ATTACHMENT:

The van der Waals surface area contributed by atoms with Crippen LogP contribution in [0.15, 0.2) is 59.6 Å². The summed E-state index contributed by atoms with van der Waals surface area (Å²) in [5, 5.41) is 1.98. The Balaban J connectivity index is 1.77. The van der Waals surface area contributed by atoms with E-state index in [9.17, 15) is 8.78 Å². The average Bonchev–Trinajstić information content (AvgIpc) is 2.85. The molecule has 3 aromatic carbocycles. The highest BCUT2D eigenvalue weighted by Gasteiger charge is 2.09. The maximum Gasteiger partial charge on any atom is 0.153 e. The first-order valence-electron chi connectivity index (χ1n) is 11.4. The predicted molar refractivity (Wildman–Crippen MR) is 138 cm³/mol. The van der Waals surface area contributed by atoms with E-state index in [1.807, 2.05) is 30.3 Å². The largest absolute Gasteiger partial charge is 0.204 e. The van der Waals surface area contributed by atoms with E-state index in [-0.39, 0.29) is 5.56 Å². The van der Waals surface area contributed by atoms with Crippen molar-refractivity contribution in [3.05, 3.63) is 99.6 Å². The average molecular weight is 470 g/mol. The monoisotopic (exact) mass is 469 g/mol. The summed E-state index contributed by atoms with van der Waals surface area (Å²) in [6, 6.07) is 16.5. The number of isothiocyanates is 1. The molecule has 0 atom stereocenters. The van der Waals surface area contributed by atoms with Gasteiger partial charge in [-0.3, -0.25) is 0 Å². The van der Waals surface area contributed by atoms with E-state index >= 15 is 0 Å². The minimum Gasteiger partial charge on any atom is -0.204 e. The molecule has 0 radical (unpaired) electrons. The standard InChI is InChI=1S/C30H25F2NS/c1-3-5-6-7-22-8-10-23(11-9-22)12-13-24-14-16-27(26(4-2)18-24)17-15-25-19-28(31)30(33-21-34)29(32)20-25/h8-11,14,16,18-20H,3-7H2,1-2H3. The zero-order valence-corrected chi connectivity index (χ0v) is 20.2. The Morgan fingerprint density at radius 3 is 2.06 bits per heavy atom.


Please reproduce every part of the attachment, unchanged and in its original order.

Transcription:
The van der Waals surface area contributed by atoms with Crippen LogP contribution in [0.15, 0.2) is 59.6 Å². The summed E-state index contributed by atoms with van der Waals surface area (Å²) in [5, 5.41) is 1.98. The Balaban J connectivity index is 1.77. The van der Waals surface area contributed by atoms with E-state index in [9.17, 15) is 8.78 Å². The average Bonchev–Trinajstić information content (AvgIpc) is 2.85. The molecule has 3 aromatic carbocycles. The highest BCUT2D eigenvalue weighted by Gasteiger charge is 2.09. The maximum Gasteiger partial charge on any atom is 0.153 e. The first-order valence-electron chi connectivity index (χ1n) is 11.4. The predicted molar refractivity (Wildman–Crippen MR) is 138 cm³/mol. The van der Waals surface area contributed by atoms with E-state index in [1.807, 2.05) is 30.3 Å². The largest absolute Gasteiger partial charge is 0.204 e. The van der Waals surface area contributed by atoms with E-state index in [-0.39, 0.29) is 5.56 Å². The van der Waals surface area contributed by atoms with Crippen molar-refractivity contribution in [3.05, 3.63) is 99.6 Å². The average molecular weight is 470 g/mol. The monoisotopic (exact) mass is 469 g/mol. The summed E-state index contributed by atoms with van der Waals surface area (Å²) in [6, 6.07) is 16.5. The number of isothiocyanates is 1. The molecule has 0 atom stereocenters. The van der Waals surface area contributed by atoms with Gasteiger partial charge in [-0.3, -0.25) is 0 Å². The van der Waals surface area contributed by atoms with E-state index >= 15 is 0 Å². The minimum Gasteiger partial charge on any atom is -0.204 e. The molecule has 0 radical (unpaired) electrons. The standard InChI is InChI=1S/C30H25F2NS/c1-3-5-6-7-22-8-10-23(11-9-22)12-13-24-14-16-27(26(4-2)18-24)17-15-25-19-28(31)30(33-21-34)29(32)20-25/h8-11,14,16,18-20H,3-7H2,1-2H3. The zero-order valence-corrected chi connectivity index (χ0v) is 20.2. The Morgan fingerprint density at radius 3 is 2.06 bits per heavy atom.